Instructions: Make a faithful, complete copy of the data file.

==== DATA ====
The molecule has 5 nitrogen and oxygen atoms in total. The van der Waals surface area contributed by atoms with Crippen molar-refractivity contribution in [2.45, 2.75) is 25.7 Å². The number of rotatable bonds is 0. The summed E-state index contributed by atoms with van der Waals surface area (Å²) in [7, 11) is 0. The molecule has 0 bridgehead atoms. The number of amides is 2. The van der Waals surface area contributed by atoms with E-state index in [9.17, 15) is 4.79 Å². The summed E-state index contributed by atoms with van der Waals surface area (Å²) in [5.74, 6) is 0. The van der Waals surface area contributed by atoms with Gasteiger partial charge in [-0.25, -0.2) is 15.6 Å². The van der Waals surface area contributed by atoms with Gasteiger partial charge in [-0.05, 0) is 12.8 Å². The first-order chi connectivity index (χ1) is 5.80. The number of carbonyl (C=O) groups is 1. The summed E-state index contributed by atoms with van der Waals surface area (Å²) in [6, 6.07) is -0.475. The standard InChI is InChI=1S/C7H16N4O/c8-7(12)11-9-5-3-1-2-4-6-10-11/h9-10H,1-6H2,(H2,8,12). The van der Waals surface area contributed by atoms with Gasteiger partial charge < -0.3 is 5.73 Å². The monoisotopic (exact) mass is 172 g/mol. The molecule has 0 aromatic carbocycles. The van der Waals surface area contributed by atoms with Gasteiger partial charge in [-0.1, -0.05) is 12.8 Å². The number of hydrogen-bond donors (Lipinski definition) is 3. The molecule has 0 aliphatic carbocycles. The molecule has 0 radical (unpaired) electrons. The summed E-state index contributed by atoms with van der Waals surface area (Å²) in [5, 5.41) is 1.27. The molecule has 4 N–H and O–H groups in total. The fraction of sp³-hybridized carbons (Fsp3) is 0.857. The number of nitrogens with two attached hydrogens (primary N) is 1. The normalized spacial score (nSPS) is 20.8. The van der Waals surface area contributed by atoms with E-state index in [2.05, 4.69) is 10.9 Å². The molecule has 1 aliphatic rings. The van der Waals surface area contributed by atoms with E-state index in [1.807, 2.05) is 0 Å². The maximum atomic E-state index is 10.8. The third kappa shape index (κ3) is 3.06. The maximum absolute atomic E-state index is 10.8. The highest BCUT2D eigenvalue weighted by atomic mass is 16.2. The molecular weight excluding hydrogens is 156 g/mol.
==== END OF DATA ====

The molecule has 5 nitrogen and oxygen atoms in total. The van der Waals surface area contributed by atoms with Crippen molar-refractivity contribution in [2.45, 2.75) is 25.7 Å². The number of rotatable bonds is 0. The summed E-state index contributed by atoms with van der Waals surface area (Å²) in [7, 11) is 0. The molecule has 0 bridgehead atoms. The number of amides is 2. The van der Waals surface area contributed by atoms with E-state index in [9.17, 15) is 4.79 Å². The summed E-state index contributed by atoms with van der Waals surface area (Å²) in [5.74, 6) is 0. The van der Waals surface area contributed by atoms with Gasteiger partial charge in [-0.25, -0.2) is 15.6 Å². The van der Waals surface area contributed by atoms with Gasteiger partial charge in [-0.05, 0) is 12.8 Å². The first-order chi connectivity index (χ1) is 5.80. The number of carbonyl (C=O) groups is 1. The summed E-state index contributed by atoms with van der Waals surface area (Å²) in [6, 6.07) is -0.475. The standard InChI is InChI=1S/C7H16N4O/c8-7(12)11-9-5-3-1-2-4-6-10-11/h9-10H,1-6H2,(H2,8,12). The van der Waals surface area contributed by atoms with Gasteiger partial charge < -0.3 is 5.73 Å². The monoisotopic (exact) mass is 172 g/mol. The molecule has 0 aromatic carbocycles. The van der Waals surface area contributed by atoms with Gasteiger partial charge in [-0.1, -0.05) is 12.8 Å². The number of hydrogen-bond donors (Lipinski definition) is 3. The molecule has 0 aliphatic carbocycles. The molecule has 0 radical (unpaired) electrons. The summed E-state index contributed by atoms with van der Waals surface area (Å²) in [5, 5.41) is 1.27. The molecule has 4 N–H and O–H groups in total. The fraction of sp³-hybridized carbons (Fsp3) is 0.857. The number of nitrogens with two attached hydrogens (primary N) is 1. The normalized spacial score (nSPS) is 20.8. The van der Waals surface area contributed by atoms with E-state index in [2.05, 4.69) is 10.9 Å². The molecule has 1 aliphatic rings. The van der Waals surface area contributed by atoms with E-state index in [1.807, 2.05) is 0 Å². The maximum atomic E-state index is 10.8. The third kappa shape index (κ3) is 3.06. The maximum absolute atomic E-state index is 10.8. The highest BCUT2D eigenvalue weighted by atomic mass is 16.2. The molecular weight excluding hydrogens is 156 g/mol.